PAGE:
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Great Mosque

Great Mosque, Xian, Shaanxi Province

Nearby the Drum Tower, in the Muslim residential area, there stands a famous Islamic mosque in China - Xian Great Mosque.

Inscriptions from the stone tablets indicate that the Great Mosque, located at Huajue Lane, five minutes walk from the Drum Tower in the center of Xian city was originally set up in 742 AD during the Tang Dynasty. After restorations in the Song, Yuan, Ming and Qing dynasties, the present complex proudly ranks among the largest mosques in China. Unlike Arabic mosques which have splendid domes, minarets reaching into the clouds, and colorful engraved sketches with dazzling patterns, the mosque is built in a Chinese traditional style with the grounds taken up by platforms, pavilions and halls.


 Must-sees in Great Mosque

The mosque occupies a rectangle 250 meters by 47 meters (820 feet by 155 feet), divided into four courtyards.

The first courtyard has an elaborate wooden arch 9 meters (29.5 feet) high dating from the 17th century standing opposite a huge screen wall decorated with brick carvings. Upturned eaves, layers of brackets and glazed roof tiles made it magnificent. On both sides of the arch is old furniture of the Ming and Qing dynasties on display.

Xian-Great Mosque


Most visitors enter the second courtyard through a stone arch - three connected memorial gateways with a title inscribed in Chinese as "The Court of The Heaven". On both sides are passages for visitors. It was built in the Ming Dynasty. Behind it are two freestanding steles. One bears the calligraphy of a famous Song master, Mi Fu (1051 A.D. - 1107 A.D.), the other that of Dong Qicheng of the Ming.

In the Imperial Hall in the third courtyard is the 'Moon Tablet' with inscription in Arabic. The calendric records on it written by a late imam are of high value of the historical research on Islamism in Shaanxi province.


In the middle of the courtyard is the 'Introspection Minaret', an octagonal pagoda with a triple roof of turquoise tiles. On the southern side is the Official Reception Hall, in which the scripture copy of 'The Koran' of the Ming Dynasty is well preserved. To the east of the hall is a room for Moslems to bathe before they pray.

In front of the entrance of the fourth courtyard is the ornamental hexagon Phoenix Pavilion - a combination of the Chinese traditional archway and pavilion with a board proclaiming 'One Truth of the One God', written during the Ming. On both sides of the pavilion are some side rooms. In the south used to be the place to receive the officials who came to announce the edicts from the emperors. Now inside it, you can find historical and cultural relics of the Ming and the Qing. In the north preserved an old stone sundial and stone tablets with inscriptions about the mosque of the Tang and other dynasties.

The large Prayer Hall with a triple roof of turquoise tiles on a wide platform dates from the Ming. It can hold 1000 believers and on its coffered ceilings are over 600 classical scriptures in colorful decorative patterns of grass and flowers. On 600 pieces of wooden boards 'The Koran' is carved.

The Great Mosque now serves as an important spot for religious activities of over 60,000 Muslims in Xian.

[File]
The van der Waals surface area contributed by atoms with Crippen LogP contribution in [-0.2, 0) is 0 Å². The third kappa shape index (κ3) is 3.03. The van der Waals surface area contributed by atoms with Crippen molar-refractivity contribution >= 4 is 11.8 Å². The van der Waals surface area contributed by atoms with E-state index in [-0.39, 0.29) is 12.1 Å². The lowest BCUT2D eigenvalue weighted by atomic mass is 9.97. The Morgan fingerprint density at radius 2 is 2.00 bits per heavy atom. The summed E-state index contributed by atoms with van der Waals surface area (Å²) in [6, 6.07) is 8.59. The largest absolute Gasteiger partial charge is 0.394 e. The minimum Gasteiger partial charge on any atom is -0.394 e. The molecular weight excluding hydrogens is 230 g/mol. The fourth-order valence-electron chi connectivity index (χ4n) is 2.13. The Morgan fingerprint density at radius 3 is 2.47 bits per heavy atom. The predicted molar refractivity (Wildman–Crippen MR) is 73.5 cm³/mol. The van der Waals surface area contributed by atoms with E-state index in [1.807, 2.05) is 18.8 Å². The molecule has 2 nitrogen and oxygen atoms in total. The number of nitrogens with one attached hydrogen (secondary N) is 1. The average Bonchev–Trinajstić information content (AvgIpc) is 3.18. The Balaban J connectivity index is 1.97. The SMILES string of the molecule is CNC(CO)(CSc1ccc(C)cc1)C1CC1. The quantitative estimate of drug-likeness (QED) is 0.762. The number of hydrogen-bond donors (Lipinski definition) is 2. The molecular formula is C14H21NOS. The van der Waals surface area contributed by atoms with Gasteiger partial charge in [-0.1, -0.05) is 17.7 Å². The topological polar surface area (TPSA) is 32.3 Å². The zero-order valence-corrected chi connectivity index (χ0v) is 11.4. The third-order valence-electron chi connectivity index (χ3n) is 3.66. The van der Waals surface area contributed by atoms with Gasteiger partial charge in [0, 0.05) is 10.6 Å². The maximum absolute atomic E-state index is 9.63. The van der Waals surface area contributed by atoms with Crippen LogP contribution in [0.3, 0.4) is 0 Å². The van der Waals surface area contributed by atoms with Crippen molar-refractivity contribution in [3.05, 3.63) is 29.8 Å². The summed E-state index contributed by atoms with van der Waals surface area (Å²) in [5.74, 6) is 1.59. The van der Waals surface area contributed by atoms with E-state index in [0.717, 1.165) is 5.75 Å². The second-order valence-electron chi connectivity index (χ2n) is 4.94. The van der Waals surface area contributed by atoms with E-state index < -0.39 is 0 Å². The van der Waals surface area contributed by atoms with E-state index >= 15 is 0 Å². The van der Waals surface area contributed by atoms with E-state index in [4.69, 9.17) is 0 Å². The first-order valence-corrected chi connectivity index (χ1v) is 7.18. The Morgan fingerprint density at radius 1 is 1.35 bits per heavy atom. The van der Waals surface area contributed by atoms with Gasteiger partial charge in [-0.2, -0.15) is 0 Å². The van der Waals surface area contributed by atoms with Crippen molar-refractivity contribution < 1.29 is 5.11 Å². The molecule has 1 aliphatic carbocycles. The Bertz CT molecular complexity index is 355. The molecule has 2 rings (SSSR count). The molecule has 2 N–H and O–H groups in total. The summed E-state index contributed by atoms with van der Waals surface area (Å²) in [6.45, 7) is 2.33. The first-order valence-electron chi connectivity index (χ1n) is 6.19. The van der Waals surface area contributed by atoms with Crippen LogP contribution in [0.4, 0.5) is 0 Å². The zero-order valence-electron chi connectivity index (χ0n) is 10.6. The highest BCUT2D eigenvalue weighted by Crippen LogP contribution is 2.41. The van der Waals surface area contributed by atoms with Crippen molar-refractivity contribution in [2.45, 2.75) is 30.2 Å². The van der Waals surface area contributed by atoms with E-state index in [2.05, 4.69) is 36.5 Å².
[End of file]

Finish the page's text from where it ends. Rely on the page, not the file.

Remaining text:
Historical Background

Islam as a religious order was founded in the early part of the 7th century A.D. and was introduced to China in the mid-600s. At that time, Arabian merchants and travelers came to the northwest of China by way of Persia and Afghanistan, to establish diplomatic, trade, and military contacts with China. At the same time, another route saw a group of sea voyagers find their way through Bangladesh Bay and the Malacca Strait to Guangzhou, Quanzhou, Hangzhou, Yangzhou and other Chinese cities, where many of them settled and married local women who gave birth to babies who became the first generation of Chinese Muslims.


However, massive immigration of Muslims to China did not take place until as late as the early period of the 13th century. As a result of his expedition against the west, Genghis Khan had conquered vast expanses of land stretching from Central Asia to Eastern Europe, including the north part of Iran. Many of the Moslems in these conquered areas were thus forced to enlist and were later settled in China.


Among the enlisted, many were soldiers; some were smiths and officials. They were called the Hui people in the history books of the Yuan Dynasty. The Hui people later followed Kublai Khan down to the south, helping him unify China and establishing the Yuan Dynasty. In the wake of this conquest, Islam spread throughout China and mosques began to appear everywhere. In the Yuan Dynasty, many Moslems held positions both in the military and civilian organizations of the country. Many Moslems took part in the Zhu Yuanzhang's uprising in the early 14th century and made great contributions to the founding of the Ming Dynasty. Therefore, all the emperors of this Dynasty issued mandates to protect Islam, and to set up mosques in praise of the Moslems for their great contributions. In the early 16th century, Islam dominated Xinjiang and spread its influence to Gansu, Ningxia and Qinghai. It controlled the minority nationalities, including the Huis, the Uygurs, the Kazaks, the Kirgizes, the Tajiks, the Tartars, the Ozbeks, the Dong Xiangs, the Salars and the Bonans. The Moslem in Xian is mainly the Huis, being a small portion out of the 17 million in China.

The Mosque at Huajue Xiang (Huajue Lane) is the largest in Xian, and it is also one of the earliest built on a comparatively large scale, and the best-preserved mosque in China.

In 1956, the mosque was decreed to be an important historical and cultural site. After your visit, you will surely have a better understanding of this old mosque and the religious life of the local Moslems in Xian.

Admission Fee: CNY 25 (Mar. to Nov.)
CNY 15 (Dec. to Feb.)